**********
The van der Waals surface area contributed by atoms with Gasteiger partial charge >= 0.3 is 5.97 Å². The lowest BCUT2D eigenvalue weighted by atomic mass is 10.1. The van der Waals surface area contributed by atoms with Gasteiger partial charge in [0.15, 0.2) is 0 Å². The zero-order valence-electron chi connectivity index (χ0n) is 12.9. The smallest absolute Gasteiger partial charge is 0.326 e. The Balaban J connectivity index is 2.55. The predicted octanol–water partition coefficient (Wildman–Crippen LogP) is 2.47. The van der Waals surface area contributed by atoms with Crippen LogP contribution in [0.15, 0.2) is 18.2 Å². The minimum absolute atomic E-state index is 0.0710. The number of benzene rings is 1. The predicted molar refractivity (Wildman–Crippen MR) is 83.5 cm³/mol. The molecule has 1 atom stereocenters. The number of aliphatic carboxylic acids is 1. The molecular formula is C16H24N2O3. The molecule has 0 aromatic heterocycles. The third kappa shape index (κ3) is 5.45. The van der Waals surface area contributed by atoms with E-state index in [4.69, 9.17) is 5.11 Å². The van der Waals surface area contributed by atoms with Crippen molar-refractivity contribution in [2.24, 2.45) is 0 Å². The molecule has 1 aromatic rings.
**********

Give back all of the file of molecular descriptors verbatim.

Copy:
The van der Waals surface area contributed by atoms with Gasteiger partial charge >= 0.3 is 5.97 Å². The lowest BCUT2D eigenvalue weighted by atomic mass is 10.1. The van der Waals surface area contributed by atoms with Gasteiger partial charge in [0.15, 0.2) is 0 Å². The zero-order valence-electron chi connectivity index (χ0n) is 12.9. The smallest absolute Gasteiger partial charge is 0.326 e. The Balaban J connectivity index is 2.55. The predicted octanol–water partition coefficient (Wildman–Crippen LogP) is 2.47. The van der Waals surface area contributed by atoms with Crippen LogP contribution in [0.15, 0.2) is 18.2 Å². The minimum absolute atomic E-state index is 0.0710. The number of benzene rings is 1. The predicted molar refractivity (Wildman–Crippen MR) is 83.5 cm³/mol. The molecule has 1 atom stereocenters. The number of aliphatic carboxylic acids is 1. The molecular formula is C16H24N2O3. The molecule has 0 aromatic heterocycles. The third kappa shape index (κ3) is 5.45. The van der Waals surface area contributed by atoms with E-state index in [4.69, 9.17) is 5.11 Å². The van der Waals surface area contributed by atoms with Crippen molar-refractivity contribution in [2.24, 2.45) is 0 Å². The molecule has 1 aromatic rings.